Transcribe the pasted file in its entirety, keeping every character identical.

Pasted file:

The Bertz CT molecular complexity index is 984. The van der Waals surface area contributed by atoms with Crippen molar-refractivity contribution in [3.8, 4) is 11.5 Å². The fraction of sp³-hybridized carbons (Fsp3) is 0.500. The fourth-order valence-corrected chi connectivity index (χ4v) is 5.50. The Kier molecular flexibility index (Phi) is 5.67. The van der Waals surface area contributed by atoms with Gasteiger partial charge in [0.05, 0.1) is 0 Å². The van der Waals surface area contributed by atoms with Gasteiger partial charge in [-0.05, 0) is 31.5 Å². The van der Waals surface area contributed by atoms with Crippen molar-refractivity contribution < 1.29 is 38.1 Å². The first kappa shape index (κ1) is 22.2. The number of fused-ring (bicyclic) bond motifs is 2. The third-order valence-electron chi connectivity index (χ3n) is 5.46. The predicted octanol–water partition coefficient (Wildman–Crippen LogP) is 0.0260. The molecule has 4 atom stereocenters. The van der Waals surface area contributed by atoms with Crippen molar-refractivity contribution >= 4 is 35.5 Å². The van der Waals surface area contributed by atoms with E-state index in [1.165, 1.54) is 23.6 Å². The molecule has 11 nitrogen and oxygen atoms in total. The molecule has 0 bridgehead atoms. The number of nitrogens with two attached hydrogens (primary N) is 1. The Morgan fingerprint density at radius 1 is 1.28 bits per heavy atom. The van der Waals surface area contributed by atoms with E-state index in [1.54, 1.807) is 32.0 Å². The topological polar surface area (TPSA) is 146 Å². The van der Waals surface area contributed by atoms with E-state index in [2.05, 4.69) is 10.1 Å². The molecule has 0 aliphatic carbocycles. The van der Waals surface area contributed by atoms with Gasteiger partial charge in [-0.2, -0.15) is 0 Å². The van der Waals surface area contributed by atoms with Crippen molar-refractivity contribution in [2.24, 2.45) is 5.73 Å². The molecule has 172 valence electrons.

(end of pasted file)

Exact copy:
The Bertz CT molecular complexity index is 984. The van der Waals surface area contributed by atoms with Crippen molar-refractivity contribution in [3.8, 4) is 11.5 Å². The fraction of sp³-hybridized carbons (Fsp3) is 0.500. The fourth-order valence-corrected chi connectivity index (χ4v) is 5.50. The Kier molecular flexibility index (Phi) is 5.67. The van der Waals surface area contributed by atoms with Gasteiger partial charge in [0.05, 0.1) is 0 Å². The van der Waals surface area contributed by atoms with Gasteiger partial charge in [-0.05, 0) is 31.5 Å². The van der Waals surface area contributed by atoms with Crippen molar-refractivity contribution < 1.29 is 38.1 Å². The first kappa shape index (κ1) is 22.2. The number of fused-ring (bicyclic) bond motifs is 2. The third-order valence-electron chi connectivity index (χ3n) is 5.46. The predicted octanol–water partition coefficient (Wildman–Crippen LogP) is 0.0260. The molecule has 4 atom stereocenters. The van der Waals surface area contributed by atoms with Crippen molar-refractivity contribution >= 4 is 35.5 Å². The van der Waals surface area contributed by atoms with E-state index in [1.165, 1.54) is 23.6 Å². The molecule has 11 nitrogen and oxygen atoms in total. The molecule has 0 bridgehead atoms. The number of nitrogens with two attached hydrogens (primary N) is 1. The Morgan fingerprint density at radius 1 is 1.28 bits per heavy atom. The van der Waals surface area contributed by atoms with E-state index in [1.54, 1.807) is 32.0 Å². The topological polar surface area (TPSA) is 146 Å². The van der Waals surface area contributed by atoms with E-state index in [2.05, 4.69) is 10.1 Å². The molecule has 0 aliphatic carbocycles. The van der Waals surface area contributed by atoms with Gasteiger partial charge in [-0.2, -0.15) is 0 Å². The van der Waals surface area contributed by atoms with Crippen molar-refractivity contribution in [2.24, 2.45) is 5.73 Å². The molecule has 172 valence electrons.